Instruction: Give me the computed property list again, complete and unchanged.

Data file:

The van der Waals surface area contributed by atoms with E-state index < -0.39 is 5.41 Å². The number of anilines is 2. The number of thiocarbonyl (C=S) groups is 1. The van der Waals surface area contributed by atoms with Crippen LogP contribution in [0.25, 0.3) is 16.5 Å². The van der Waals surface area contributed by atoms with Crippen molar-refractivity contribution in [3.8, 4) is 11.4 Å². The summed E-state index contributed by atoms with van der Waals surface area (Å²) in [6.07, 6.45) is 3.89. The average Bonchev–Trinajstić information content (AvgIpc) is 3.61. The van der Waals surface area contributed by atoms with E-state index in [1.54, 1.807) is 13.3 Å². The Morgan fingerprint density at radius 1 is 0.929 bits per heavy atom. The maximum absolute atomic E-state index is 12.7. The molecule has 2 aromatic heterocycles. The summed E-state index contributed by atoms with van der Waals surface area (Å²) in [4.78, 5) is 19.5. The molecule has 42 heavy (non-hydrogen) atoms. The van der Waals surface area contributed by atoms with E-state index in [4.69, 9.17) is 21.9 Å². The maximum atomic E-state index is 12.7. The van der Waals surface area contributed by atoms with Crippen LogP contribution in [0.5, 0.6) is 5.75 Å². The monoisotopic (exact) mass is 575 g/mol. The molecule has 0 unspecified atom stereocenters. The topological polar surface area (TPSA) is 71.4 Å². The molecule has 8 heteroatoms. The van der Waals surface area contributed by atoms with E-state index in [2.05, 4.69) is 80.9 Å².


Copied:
The van der Waals surface area contributed by atoms with E-state index < -0.39 is 5.41 Å². The number of anilines is 2. The number of thiocarbonyl (C=S) groups is 1. The van der Waals surface area contributed by atoms with Crippen LogP contribution in [0.25, 0.3) is 16.5 Å². The van der Waals surface area contributed by atoms with Crippen molar-refractivity contribution in [3.8, 4) is 11.4 Å². The summed E-state index contributed by atoms with van der Waals surface area (Å²) in [6.07, 6.45) is 3.89. The average Bonchev–Trinajstić information content (AvgIpc) is 3.61. The van der Waals surface area contributed by atoms with E-state index in [1.54, 1.807) is 13.3 Å². The Morgan fingerprint density at radius 1 is 0.929 bits per heavy atom. The maximum absolute atomic E-state index is 12.7. The molecule has 2 aromatic heterocycles. The summed E-state index contributed by atoms with van der Waals surface area (Å²) in [4.78, 5) is 19.5. The molecule has 42 heavy (non-hydrogen) atoms. The van der Waals surface area contributed by atoms with E-state index in [4.69, 9.17) is 21.9 Å². The maximum atomic E-state index is 12.7. The van der Waals surface area contributed by atoms with Crippen LogP contribution in [0.5, 0.6) is 5.75 Å². The monoisotopic (exact) mass is 575 g/mol. The molecule has 0 unspecified atom stereocenters. The topological polar surface area (TPSA) is 71.4 Å². The molecule has 8 heteroatoms. The van der Waals surface area contributed by atoms with E-state index in [2.05, 4.69) is 80.9 Å².